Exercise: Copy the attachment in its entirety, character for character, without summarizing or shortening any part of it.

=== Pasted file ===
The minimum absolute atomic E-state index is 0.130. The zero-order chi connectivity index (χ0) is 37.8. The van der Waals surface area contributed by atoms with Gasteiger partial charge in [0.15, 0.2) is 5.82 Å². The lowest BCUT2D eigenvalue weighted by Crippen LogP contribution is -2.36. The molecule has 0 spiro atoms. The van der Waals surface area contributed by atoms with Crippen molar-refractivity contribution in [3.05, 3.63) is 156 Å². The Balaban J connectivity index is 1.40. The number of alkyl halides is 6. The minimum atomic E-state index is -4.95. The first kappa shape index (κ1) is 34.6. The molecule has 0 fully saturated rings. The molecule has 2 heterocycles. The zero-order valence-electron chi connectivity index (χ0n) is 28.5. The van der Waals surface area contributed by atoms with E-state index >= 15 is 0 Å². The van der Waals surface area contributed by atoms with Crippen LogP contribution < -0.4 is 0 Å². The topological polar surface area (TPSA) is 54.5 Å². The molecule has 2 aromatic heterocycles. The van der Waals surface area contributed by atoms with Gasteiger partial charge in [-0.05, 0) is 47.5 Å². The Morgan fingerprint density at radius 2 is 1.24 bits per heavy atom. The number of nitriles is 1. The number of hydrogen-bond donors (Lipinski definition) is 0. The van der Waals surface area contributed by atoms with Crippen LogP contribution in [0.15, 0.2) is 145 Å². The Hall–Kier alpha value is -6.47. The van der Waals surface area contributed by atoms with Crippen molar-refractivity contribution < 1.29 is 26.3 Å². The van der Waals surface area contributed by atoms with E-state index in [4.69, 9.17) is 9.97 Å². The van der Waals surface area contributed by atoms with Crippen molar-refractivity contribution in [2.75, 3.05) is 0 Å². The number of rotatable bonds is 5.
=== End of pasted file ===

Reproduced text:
The minimum absolute atomic E-state index is 0.130. The zero-order chi connectivity index (χ0) is 37.8. The van der Waals surface area contributed by atoms with Gasteiger partial charge in [0.15, 0.2) is 5.82 Å². The lowest BCUT2D eigenvalue weighted by Crippen LogP contribution is -2.36. The molecule has 0 spiro atoms. The van der Waals surface area contributed by atoms with Crippen molar-refractivity contribution in [3.05, 3.63) is 156 Å². The Balaban J connectivity index is 1.40. The number of alkyl halides is 6. The minimum atomic E-state index is -4.95. The first kappa shape index (κ1) is 34.6. The molecule has 0 fully saturated rings. The molecule has 2 heterocycles. The zero-order valence-electron chi connectivity index (χ0n) is 28.5. The van der Waals surface area contributed by atoms with E-state index >= 15 is 0 Å². The van der Waals surface area contributed by atoms with Crippen LogP contribution < -0.4 is 0 Å². The topological polar surface area (TPSA) is 54.5 Å². The molecule has 2 aromatic heterocycles. The van der Waals surface area contributed by atoms with Gasteiger partial charge in [-0.05, 0) is 47.5 Å². The Morgan fingerprint density at radius 2 is 1.24 bits per heavy atom. The number of nitriles is 1. The number of hydrogen-bond donors (Lipinski definition) is 0. The van der Waals surface area contributed by atoms with Crippen LogP contribution in [0.15, 0.2) is 145 Å². The Hall–Kier alpha value is -6.47. The van der Waals surface area contributed by atoms with Crippen molar-refractivity contribution < 1.29 is 26.3 Å². The van der Waals surface area contributed by atoms with E-state index in [4.69, 9.17) is 9.97 Å². The van der Waals surface area contributed by atoms with Crippen molar-refractivity contribution in [2.75, 3.05) is 0 Å². The number of rotatable bonds is 5.